Mar 7, 2014
    NW Illinois, Driftless Zone
    Nothing terribly wrong with a solo style IMO. Riding with groups - small or large - has it's pro's and con's. Nowhere is it stated that a person MUST ride with a group.

    Some activities encourage group participation, some are strictly solo, some fall somewhere in between.

    Baseball for example would be difficult to play solo. Football as well. Other sports/activities like Bowling, Billiards, Archery, bicycling, skiing, etc. are easily performed solo.

    Make your choice. Again, there is no hard fast rule about motorcycling. I'd guess I do 95% solo rides, and 5% with groups of 2-3. NEVER do I ride with large groups, say 10 bikes and up. Did it a few times, never again. Think of it this way: Your ride will depend entirely upon the person with the weakest Bladder, the person with the worst (or none) maintenance on the bike, the least prepared person, and many other factors around selfishness, and awareness/caring about others. If you have a TON of patience... go for it. Plan though to achieve roughly 1/3 of the miles you normally do solo... at 1/10th the fun.

    As to your statement about everyone else riding in groups - that's not true. Read some of the trip reports here on ADVRider, and you'll see that many, many riders go solo.

    Try this: Next trip you make, spend a lot of time beforehand preparing a specific route, and highlighting landmarks, museums, scenic points, things that interest you enough to make a stop. Google search the "best" restaurants and pubs in the area's where you'll be at dinnertimes. IMO, stay away from any Pubs advertised as "Biker" pubs. You'll be saddened. Stick to the ones noted for the best food. You'll likely find a much higher caliber of riders at "non-biker" great restaurants and Pubs as opposed to biker joints.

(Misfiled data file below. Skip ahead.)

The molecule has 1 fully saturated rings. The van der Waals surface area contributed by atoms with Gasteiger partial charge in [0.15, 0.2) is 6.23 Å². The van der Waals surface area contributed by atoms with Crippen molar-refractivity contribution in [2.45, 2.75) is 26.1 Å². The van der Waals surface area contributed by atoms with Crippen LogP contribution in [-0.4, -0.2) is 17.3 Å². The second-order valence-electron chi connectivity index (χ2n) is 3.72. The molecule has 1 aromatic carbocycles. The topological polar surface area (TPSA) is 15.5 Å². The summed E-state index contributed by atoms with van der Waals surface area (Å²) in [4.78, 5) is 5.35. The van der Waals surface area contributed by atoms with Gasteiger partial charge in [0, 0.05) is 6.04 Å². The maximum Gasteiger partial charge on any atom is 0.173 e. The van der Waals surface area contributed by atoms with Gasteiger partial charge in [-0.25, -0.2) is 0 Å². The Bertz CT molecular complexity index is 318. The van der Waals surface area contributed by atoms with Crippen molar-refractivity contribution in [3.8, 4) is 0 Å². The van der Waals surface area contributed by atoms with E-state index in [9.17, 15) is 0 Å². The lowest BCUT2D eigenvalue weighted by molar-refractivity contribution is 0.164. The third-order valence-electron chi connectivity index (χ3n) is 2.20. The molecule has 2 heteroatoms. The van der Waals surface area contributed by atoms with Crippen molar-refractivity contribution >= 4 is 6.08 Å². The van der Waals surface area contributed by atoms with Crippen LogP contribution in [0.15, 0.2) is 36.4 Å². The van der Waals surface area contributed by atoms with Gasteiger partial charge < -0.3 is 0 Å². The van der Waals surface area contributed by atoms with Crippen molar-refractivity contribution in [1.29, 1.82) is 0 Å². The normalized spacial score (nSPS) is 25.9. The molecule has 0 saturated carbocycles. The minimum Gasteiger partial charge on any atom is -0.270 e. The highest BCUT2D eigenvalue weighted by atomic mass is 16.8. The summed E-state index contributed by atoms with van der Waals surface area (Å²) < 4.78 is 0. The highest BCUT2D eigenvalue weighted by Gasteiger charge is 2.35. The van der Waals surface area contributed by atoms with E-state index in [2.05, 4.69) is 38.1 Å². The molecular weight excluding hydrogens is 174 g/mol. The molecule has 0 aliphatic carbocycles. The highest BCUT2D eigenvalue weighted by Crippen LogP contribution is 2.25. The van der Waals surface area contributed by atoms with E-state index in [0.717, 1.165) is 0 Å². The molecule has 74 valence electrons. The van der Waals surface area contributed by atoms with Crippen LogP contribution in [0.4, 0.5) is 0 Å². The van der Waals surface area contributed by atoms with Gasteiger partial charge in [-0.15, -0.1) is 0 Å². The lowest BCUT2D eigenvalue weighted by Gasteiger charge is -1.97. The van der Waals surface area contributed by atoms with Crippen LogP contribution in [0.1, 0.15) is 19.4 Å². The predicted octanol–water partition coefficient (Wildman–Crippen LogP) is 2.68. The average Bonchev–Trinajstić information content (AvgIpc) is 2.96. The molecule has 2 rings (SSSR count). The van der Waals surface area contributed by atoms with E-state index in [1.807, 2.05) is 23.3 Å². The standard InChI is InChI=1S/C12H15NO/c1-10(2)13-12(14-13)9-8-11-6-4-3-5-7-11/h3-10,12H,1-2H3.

Choose older Motels that are former Car Courts - you know, the type that are all in a row, single story, and you park your bike right outside your room window. You will always find seasoned riders at these motels. Read up to make sure they have a swimming pool and a communal campfire area. Grab a beer, sit down by the folks around the fire, and I guarantee some conversation. Personally, I'd stay away from any "Biker" type motels, but maybe that's just me. IMO, a bunch of loudmouths who act how they "Think" bikers are supposed to act... whatever that is. Take a pass.

    When you eat lunch and dinner at the specially chosen Pubs, even if you don't drink, sit at the Bar. Surrounding you are likely folks and fellow riders just like yourself, traveling solo. Strike up a conversation, or likely join one.

    I bet if you do this you can't help but run into like-minded people at the points of interest you chose, and at night join the folks around the communal Campfire. All along the ride, you'll have plenty to do, plenty to watch for, and plenty to organize. This will stave off any boredom or loneliness for certain.

    Trade email #'s or FaceBook info and stuff with the folks you meet, and stay in touch.

    Lastly - Pack your laptop, and at the various motels each night, send us a detailed report of the days events and musings. The responses you get will have you laughing..., crying... or more likely puzzled(?).

    Good Luck.
    E-luke, BobcatSig, FJ Fun and 36 others like this.
  7. VX Rider

    VX Rider Long timer

    Dec 11, 2015
    The above is pretty good.
    I used to travel a lot for work solo, I ride mostly solo.
    But if you seek company it can be found.
    Being alone doesn't have to equal loneliness.
    bugzilla, sparkingdogg and Paul466 like this.
  8. rd400racer

    rd400racer Long timer

    May 14, 2013
    Louisville, Ky
    The Prophet lives up to his name:D I was going to pass along very similar advice. I realize it's hard for someone that is not a social person (which I glean from your original post) to act in a gregarious fashion but seriously, what do you have to loose? I ride similar to you but I never feel lonely because I talk to everybody everywhere. And it's not even about the talking...listening is a lost art. I had a teacher once that told me you never learn anything while you're talking. Bottom line, project yourself!